HE was controversial in life and continued doing so in death, causing commotion wherever his body was taken, with people stampeding to catch a glimpse of the casket.
No one understood the late dancehall singer Soul Jah Love’s modus operandi in life just like no one will understand how a young man like him made it to Warren Hills Provincial Heroes Acre where he received a 21-gun salute as he was laid to rest next to his father, Ephraim.
Born Soul Muzavazi Musaka, the chanter succumbed to diabetes complications last Tuesday at Mbuya Dorcas Hospital in Waterfalls, Harare, at the age of 31.
His burial was never short of drama, just like his life.
Mischief followed him and was depicted as a naughty character who was into drugs and in his moment of weakness would do the unthinkable.
Indeed, the unthinkable was done at Warren Hills Cemetery where youths were seen standing or seated on tombstones while a trail of destruction was left by the youths who may have been high on something.
Usually, the burial of heroes in Zimbabwe has become synonymous with forced closures of markets and bussing of scores of people to the national shrines by Zanu PF.
But the script changed when the people’s “hero” was being buried.
All odds were defied on Saturday as thousands thronged Warren Hills Cemetery to bury Soul Jah Love and just like the crowds that followed him in his life journey, there were mischief makers, drunkards, fellow musicians and promoters.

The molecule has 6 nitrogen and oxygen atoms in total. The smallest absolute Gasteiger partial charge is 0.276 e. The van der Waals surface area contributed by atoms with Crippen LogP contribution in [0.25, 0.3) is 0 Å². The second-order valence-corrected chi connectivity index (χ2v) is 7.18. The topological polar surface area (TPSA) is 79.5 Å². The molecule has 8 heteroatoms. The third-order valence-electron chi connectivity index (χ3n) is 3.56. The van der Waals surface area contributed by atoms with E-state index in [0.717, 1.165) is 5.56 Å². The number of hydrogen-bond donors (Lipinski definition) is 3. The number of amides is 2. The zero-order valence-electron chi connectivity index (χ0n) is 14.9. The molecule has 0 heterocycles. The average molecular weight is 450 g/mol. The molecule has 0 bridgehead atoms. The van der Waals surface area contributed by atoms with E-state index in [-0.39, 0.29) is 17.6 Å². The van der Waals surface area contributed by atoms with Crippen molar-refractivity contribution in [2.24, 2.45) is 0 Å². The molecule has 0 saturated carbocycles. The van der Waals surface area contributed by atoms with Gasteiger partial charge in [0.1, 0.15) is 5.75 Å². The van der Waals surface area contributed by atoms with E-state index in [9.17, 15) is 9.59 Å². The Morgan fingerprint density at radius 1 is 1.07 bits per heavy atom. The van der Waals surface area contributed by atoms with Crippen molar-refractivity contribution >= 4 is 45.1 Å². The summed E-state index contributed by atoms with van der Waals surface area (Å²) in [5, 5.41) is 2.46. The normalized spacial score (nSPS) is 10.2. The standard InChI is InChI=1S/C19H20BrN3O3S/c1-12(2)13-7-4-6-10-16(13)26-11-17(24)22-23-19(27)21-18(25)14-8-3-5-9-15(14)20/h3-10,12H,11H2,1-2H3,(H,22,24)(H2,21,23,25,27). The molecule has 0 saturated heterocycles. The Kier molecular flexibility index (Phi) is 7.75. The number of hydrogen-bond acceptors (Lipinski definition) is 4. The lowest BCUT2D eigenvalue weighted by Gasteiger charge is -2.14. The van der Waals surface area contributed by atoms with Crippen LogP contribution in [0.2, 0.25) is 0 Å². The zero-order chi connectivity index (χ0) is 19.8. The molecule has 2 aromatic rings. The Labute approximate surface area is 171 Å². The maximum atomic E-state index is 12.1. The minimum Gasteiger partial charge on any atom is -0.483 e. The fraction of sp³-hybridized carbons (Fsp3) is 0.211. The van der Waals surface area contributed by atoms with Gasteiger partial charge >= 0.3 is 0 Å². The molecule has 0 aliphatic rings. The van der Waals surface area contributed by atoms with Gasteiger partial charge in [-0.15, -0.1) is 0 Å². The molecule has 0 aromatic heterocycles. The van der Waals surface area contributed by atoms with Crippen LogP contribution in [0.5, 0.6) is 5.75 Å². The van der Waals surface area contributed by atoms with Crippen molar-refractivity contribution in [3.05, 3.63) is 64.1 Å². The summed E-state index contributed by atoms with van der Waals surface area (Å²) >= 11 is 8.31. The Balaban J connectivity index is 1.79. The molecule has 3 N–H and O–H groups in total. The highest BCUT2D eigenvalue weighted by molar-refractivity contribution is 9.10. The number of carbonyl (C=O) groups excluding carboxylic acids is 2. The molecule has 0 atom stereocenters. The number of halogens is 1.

It was just an electric atmosphere just as it would spark each time Makuruwani went on stage.
At the burial, Zimdancehall enthusiasts went into a frenzy, while some naughty ones gyrated in front of the hearse carrying the body of the late 31-year-old singer, forcing the police into action, just like they did at his shows.
Thousands defied the lockdown regulations that restrict only 30 people at funerals, with ghetto youths walking long distances from as far as Epworth, Mabvuku, Mbare, Highfield and other suburbs to bury Sauro.
The funeral of Soul Jah Love once again rekindled the rivalry between the country’s leading funeral parlours Doves and Nyaradzo Life Assurance.
There were reports that the funeral parlours were again at each other’s throat “fighting” for the singer’s corpse, a fight which Nyaradzo won.
This only happens when an important person is buried.
The last time we saw it was when the late socialite Genius “Ginimbi” Kadungure died in November last year.
Before that, another tussle had punctuated music grandee Oliver Mtukudzi’s burial in January 2019.
At the height of his career, many wanted a piece of Soul Jah Love, but conveniently withdrew when he needed their help most. 🔺